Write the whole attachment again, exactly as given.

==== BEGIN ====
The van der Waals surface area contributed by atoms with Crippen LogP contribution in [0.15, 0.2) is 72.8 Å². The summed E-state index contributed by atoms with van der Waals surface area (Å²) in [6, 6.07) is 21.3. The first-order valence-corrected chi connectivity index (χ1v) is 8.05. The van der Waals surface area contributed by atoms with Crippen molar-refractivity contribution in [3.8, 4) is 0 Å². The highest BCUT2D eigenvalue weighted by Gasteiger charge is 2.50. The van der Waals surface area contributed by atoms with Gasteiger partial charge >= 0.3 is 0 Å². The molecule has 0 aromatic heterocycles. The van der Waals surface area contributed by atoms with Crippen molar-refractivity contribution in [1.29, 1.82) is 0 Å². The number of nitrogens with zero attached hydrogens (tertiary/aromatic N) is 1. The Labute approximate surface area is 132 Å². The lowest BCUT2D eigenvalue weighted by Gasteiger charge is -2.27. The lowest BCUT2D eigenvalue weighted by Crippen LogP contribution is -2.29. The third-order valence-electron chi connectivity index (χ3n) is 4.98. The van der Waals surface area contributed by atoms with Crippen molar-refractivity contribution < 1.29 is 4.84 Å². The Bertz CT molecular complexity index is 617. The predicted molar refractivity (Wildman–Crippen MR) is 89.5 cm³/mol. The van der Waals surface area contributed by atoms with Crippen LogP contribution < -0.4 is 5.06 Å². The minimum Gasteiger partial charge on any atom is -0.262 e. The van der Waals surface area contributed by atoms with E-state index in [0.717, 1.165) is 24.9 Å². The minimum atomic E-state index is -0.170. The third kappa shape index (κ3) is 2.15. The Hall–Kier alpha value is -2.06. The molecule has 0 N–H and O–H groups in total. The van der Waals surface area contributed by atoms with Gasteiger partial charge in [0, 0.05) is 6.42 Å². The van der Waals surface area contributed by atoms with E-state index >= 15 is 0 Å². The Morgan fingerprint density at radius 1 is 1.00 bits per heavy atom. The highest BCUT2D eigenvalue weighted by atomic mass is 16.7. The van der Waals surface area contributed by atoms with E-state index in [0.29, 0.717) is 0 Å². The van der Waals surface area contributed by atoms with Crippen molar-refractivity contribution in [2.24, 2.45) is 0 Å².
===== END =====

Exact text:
The van der Waals surface area contributed by atoms with Crippen LogP contribution in [0.15, 0.2) is 72.8 Å². The summed E-state index contributed by atoms with van der Waals surface area (Å²) in [6, 6.07) is 21.3. The first-order valence-corrected chi connectivity index (χ1v) is 8.05. The van der Waals surface area contributed by atoms with Crippen molar-refractivity contribution in [3.8, 4) is 0 Å². The highest BCUT2D eigenvalue weighted by Gasteiger charge is 2.50. The van der Waals surface area contributed by atoms with Gasteiger partial charge >= 0.3 is 0 Å². The molecule has 0 aromatic heterocycles. The van der Waals surface area contributed by atoms with Crippen molar-refractivity contribution in [1.29, 1.82) is 0 Å². The number of nitrogens with zero attached hydrogens (tertiary/aromatic N) is 1. The Labute approximate surface area is 132 Å². The lowest BCUT2D eigenvalue weighted by Gasteiger charge is -2.27. The lowest BCUT2D eigenvalue weighted by Crippen LogP contribution is -2.29. The third-order valence-electron chi connectivity index (χ3n) is 4.98. The van der Waals surface area contributed by atoms with Crippen molar-refractivity contribution < 1.29 is 4.84 Å². The Bertz CT molecular complexity index is 617. The predicted molar refractivity (Wildman–Crippen MR) is 89.5 cm³/mol. The van der Waals surface area contributed by atoms with Crippen LogP contribution < -0.4 is 5.06 Å². The minimum Gasteiger partial charge on any atom is -0.262 e. The van der Waals surface area contributed by atoms with E-state index in [0.717, 1.165) is 24.9 Å². The minimum atomic E-state index is -0.170. The third kappa shape index (κ3) is 2.15. The Hall–Kier alpha value is -2.06. The molecule has 0 N–H and O–H groups in total. The van der Waals surface area contributed by atoms with Gasteiger partial charge in [0, 0.05) is 6.42 Å². The van der Waals surface area contributed by atoms with E-state index >= 15 is 0 Å². The Morgan fingerprint density at radius 1 is 1.00 bits per heavy atom. The highest BCUT2D eigenvalue weighted by atomic mass is 16.7. The van der Waals surface area contributed by atoms with E-state index in [0.29, 0.717) is 0 Å². The van der Waals surface area contributed by atoms with Crippen molar-refractivity contribution in [2.24, 2.45) is 0 Å².